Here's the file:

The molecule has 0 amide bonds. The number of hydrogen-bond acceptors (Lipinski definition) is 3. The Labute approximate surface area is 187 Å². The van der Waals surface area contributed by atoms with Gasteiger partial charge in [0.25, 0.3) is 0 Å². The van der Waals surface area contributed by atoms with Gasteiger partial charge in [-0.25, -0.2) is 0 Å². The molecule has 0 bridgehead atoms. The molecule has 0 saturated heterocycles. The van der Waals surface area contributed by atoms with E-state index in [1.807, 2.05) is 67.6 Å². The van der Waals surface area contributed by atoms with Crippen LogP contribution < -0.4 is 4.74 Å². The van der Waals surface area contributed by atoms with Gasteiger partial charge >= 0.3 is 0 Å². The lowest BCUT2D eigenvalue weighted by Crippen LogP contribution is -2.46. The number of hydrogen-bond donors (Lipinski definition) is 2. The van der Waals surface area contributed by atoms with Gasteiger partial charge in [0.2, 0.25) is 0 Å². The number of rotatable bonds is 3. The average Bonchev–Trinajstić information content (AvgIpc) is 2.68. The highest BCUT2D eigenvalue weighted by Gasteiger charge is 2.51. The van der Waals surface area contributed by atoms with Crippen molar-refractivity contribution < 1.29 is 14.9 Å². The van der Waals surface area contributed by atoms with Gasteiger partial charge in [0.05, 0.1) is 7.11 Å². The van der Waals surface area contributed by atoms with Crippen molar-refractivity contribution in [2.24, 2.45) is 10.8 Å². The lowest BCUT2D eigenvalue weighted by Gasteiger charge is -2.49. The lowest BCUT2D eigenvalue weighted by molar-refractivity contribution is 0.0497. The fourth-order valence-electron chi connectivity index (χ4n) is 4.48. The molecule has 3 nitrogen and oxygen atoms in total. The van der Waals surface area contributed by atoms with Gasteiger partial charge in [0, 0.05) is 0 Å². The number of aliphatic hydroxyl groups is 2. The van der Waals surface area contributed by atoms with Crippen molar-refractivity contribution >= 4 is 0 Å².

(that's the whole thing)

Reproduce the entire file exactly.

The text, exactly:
The molecule has 0 amide bonds. The number of hydrogen-bond acceptors (Lipinski definition) is 3. The Labute approximate surface area is 187 Å². The van der Waals surface area contributed by atoms with Gasteiger partial charge in [0.25, 0.3) is 0 Å². The van der Waals surface area contributed by atoms with Gasteiger partial charge in [-0.25, -0.2) is 0 Å². The molecule has 0 bridgehead atoms. The molecule has 0 saturated heterocycles. The van der Waals surface area contributed by atoms with E-state index in [1.807, 2.05) is 67.6 Å². The van der Waals surface area contributed by atoms with Crippen LogP contribution < -0.4 is 4.74 Å². The van der Waals surface area contributed by atoms with Gasteiger partial charge >= 0.3 is 0 Å². The lowest BCUT2D eigenvalue weighted by Crippen LogP contribution is -2.46. The number of hydrogen-bond donors (Lipinski definition) is 2. The van der Waals surface area contributed by atoms with Gasteiger partial charge in [0.2, 0.25) is 0 Å². The number of rotatable bonds is 3. The average Bonchev–Trinajstić information content (AvgIpc) is 2.68. The highest BCUT2D eigenvalue weighted by Gasteiger charge is 2.51. The van der Waals surface area contributed by atoms with Crippen molar-refractivity contribution < 1.29 is 14.9 Å². The van der Waals surface area contributed by atoms with Gasteiger partial charge in [0.05, 0.1) is 7.11 Å². The van der Waals surface area contributed by atoms with Crippen molar-refractivity contribution in [2.24, 2.45) is 10.8 Å². The lowest BCUT2D eigenvalue weighted by Gasteiger charge is -2.49. The lowest BCUT2D eigenvalue weighted by molar-refractivity contribution is 0.0497. The fourth-order valence-electron chi connectivity index (χ4n) is 4.48. The molecule has 3 nitrogen and oxygen atoms in total. The van der Waals surface area contributed by atoms with Gasteiger partial charge in [0, 0.05) is 0 Å². The number of aliphatic hydroxyl groups is 2. The van der Waals surface area contributed by atoms with Crippen molar-refractivity contribution >= 4 is 0 Å².